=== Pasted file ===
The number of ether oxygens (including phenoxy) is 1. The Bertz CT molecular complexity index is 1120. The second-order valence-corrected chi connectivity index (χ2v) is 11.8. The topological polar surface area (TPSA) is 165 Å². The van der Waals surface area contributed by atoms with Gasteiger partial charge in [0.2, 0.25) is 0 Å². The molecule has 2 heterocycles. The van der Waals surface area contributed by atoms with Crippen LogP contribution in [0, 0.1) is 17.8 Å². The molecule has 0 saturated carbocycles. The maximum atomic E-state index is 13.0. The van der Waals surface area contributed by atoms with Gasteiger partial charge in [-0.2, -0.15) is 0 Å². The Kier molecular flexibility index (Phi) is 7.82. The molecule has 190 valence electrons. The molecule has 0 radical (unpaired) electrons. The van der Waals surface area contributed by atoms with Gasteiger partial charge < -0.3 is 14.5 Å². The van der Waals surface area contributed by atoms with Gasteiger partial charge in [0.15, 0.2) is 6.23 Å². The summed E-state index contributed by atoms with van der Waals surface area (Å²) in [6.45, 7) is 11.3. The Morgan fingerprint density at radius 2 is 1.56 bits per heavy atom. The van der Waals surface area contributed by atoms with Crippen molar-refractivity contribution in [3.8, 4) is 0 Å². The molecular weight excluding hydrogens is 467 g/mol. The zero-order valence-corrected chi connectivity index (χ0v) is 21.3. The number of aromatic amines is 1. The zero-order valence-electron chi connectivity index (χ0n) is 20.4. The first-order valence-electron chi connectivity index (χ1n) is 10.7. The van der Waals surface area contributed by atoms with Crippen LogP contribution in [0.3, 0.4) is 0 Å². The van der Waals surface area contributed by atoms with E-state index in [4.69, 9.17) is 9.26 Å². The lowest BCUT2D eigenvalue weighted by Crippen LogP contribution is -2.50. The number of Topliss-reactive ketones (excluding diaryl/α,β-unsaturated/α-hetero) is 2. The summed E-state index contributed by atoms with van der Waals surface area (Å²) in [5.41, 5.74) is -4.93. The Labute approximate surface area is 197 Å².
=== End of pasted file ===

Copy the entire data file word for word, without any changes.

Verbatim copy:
The number of ether oxygens (including phenoxy) is 1. The Bertz CT molecular complexity index is 1120. The second-order valence-corrected chi connectivity index (χ2v) is 11.8. The topological polar surface area (TPSA) is 165 Å². The van der Waals surface area contributed by atoms with Gasteiger partial charge in [0.2, 0.25) is 0 Å². The molecule has 2 heterocycles. The van der Waals surface area contributed by atoms with Crippen LogP contribution in [0, 0.1) is 17.8 Å². The molecule has 0 saturated carbocycles. The maximum atomic E-state index is 13.0. The van der Waals surface area contributed by atoms with Gasteiger partial charge in [-0.2, -0.15) is 0 Å². The Kier molecular flexibility index (Phi) is 7.82. The molecule has 190 valence electrons. The molecule has 0 radical (unpaired) electrons. The van der Waals surface area contributed by atoms with Gasteiger partial charge < -0.3 is 14.5 Å². The van der Waals surface area contributed by atoms with Gasteiger partial charge in [0.15, 0.2) is 6.23 Å². The summed E-state index contributed by atoms with van der Waals surface area (Å²) in [6.45, 7) is 11.3. The Morgan fingerprint density at radius 2 is 1.56 bits per heavy atom. The van der Waals surface area contributed by atoms with Crippen molar-refractivity contribution in [3.8, 4) is 0 Å². The molecular weight excluding hydrogens is 467 g/mol. The zero-order valence-corrected chi connectivity index (χ0v) is 21.3. The number of aromatic amines is 1. The zero-order valence-electron chi connectivity index (χ0n) is 20.4. The first-order valence-electron chi connectivity index (χ1n) is 10.7. The van der Waals surface area contributed by atoms with Crippen LogP contribution in [0.3, 0.4) is 0 Å². The van der Waals surface area contributed by atoms with E-state index in [4.69, 9.17) is 9.26 Å². The lowest BCUT2D eigenvalue weighted by Crippen LogP contribution is -2.50. The number of Topliss-reactive ketones (excluding diaryl/α,β-unsaturated/α-hetero) is 2. The summed E-state index contributed by atoms with van der Waals surface area (Å²) in [5.41, 5.74) is -4.93. The Labute approximate surface area is 197 Å².